124 stories, the New York Times never once placed a liberal
label on NOW. Out of 100 stories in the Post, two included the
term "liberal." Among magazines, Time used no labels
in 10 stories, while Newsweek in 9 and U.S. News in 8
applied "liberal" once each.
On the other hand, CWA got labeled 25
times in just 61 news accounts (41%). The Los Angeles Times
issued the lions share of labels, describing CWA as
"conservative" five times, "right-wing" on four
occasions, and "New Right" once. In six labels over 16 stories
in The New York Times, three were "conservative," two
were "strongly conservative," and one was "New
Right." In 17 Post stories, all eight labels were
"conservative." Though NOW claims 160,000 members CWA about
600,000, it's worth noting reporters mentioned the liberal group four
times more often.
Judicial Experts: Patrick
McGuigan and Ralph Neas: The Bork fight made McGuigan and Neas
often-quoted sources, but reporters were far from balanced in adding
ideological tags to each. Less than four percent of pieces referring to
Neas, head of the Leadership Conference on Civil Rights (LCCR) described
him as "liberal." McGuigan of the Free Congress Foundation,
however, was identified as conservative nearly 75% of the time.
The New York Times in 39 stories
and the Post in 50 reports never called Neas
"liberal." In fact, both papers referred to him as
"Republican" on one occasion. The Los Angeles Times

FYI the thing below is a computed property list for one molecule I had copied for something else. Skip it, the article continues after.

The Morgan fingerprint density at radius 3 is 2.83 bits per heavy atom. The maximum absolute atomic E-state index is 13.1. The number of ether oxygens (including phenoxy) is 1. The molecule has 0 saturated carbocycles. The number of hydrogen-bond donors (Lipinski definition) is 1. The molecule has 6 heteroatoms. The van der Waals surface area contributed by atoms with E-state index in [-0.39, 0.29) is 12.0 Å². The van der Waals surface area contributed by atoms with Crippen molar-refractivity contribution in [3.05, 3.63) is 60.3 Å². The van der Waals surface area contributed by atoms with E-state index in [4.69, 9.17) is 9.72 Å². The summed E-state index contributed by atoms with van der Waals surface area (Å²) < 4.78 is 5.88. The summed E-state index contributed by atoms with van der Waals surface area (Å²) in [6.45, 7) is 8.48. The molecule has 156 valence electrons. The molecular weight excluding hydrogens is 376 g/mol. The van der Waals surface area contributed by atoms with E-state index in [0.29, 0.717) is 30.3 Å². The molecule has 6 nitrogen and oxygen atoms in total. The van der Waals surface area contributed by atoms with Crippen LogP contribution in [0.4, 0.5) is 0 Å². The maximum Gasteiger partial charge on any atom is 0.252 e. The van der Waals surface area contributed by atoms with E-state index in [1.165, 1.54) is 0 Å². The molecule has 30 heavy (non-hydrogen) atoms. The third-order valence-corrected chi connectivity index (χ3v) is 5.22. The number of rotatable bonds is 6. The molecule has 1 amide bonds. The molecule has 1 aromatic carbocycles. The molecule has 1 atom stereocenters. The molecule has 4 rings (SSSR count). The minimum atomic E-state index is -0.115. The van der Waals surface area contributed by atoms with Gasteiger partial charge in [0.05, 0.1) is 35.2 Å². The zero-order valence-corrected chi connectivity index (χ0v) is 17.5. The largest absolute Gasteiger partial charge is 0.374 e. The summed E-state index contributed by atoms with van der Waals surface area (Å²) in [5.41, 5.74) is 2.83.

identified Neas as "liberal" just once in 23 stories. U.S.
News called Neas "liberal" once in 5 stories, Time
labeled the LCCR "liberal" once in four stories, and Newsweek
avoided any labels whatsoever in 4 pieces.
Yet, in 42 stories mentioning McGuigan,
either he or Free Congress was labeled conservative, 15 times more
frequently than Neas or LCCR. The Los Angeles Times added a
"conservative" label in all six mentions. U.S. News
did the same, four times in four stories. The Post, which never
saw a need to label Neas, labeled McGuigan 15 times in 19 stories. Newsweek's
only mention referred to him as part of the "religious right."
This imbalance demonstrates that
reporters are unable to issue ideological labels in a rational manner.
If reporters call conservative groups "conservative" then it's
only logical that they label liberal groups "liberal." Until
they do, reporters will continue to distort the public's perception of
sources quoted in "news" stories.
checked two other smaller groups and found similar results.
- The Institute for Policy Studies (IPS),
a think tank considerably to the left of Brookings, was labeled only
17 times in 62 mentions (27.4%). In 31 stories, New York Times
reporters attached a label to IPS five times; "liberal"
accounted for four of them and "of liberal orientation"
the fifth. In 23 stories, the Washington Post labeled IPS on
merely five occasions.
Reporters felt compelled to issue a
"conservative" label every time they mentioned the Center
for Judicial Studies, another group that received attention during the
Bork hearings. The Post went 4 for 4, U.S. News 2 for 2,
The New York Times 4 for 4, and the Los Angeles Times 1
- An interesting measure for think tank
influence is the number of editorials and book reviews they get
published in the major newspapers. Brookings has a wide lead in
published editorials with 72, followed by IPS with 22 and Heritage
The Washington Post published
articles with Brookings bylines 17 times, compared to 9 for IPS and 2
for Heritage. Of the 17 Brookings articles, the Post relied on
14 different authors. The New York Times also printed 17
Brookings produced articles from 14 authors, in addition to 6 from
Heritage and 2 from IPS.
The Los Angeles Times relied on
Brookings for 38 editorials and book reviews, IPS was second with 11
followed by eight for Heritage.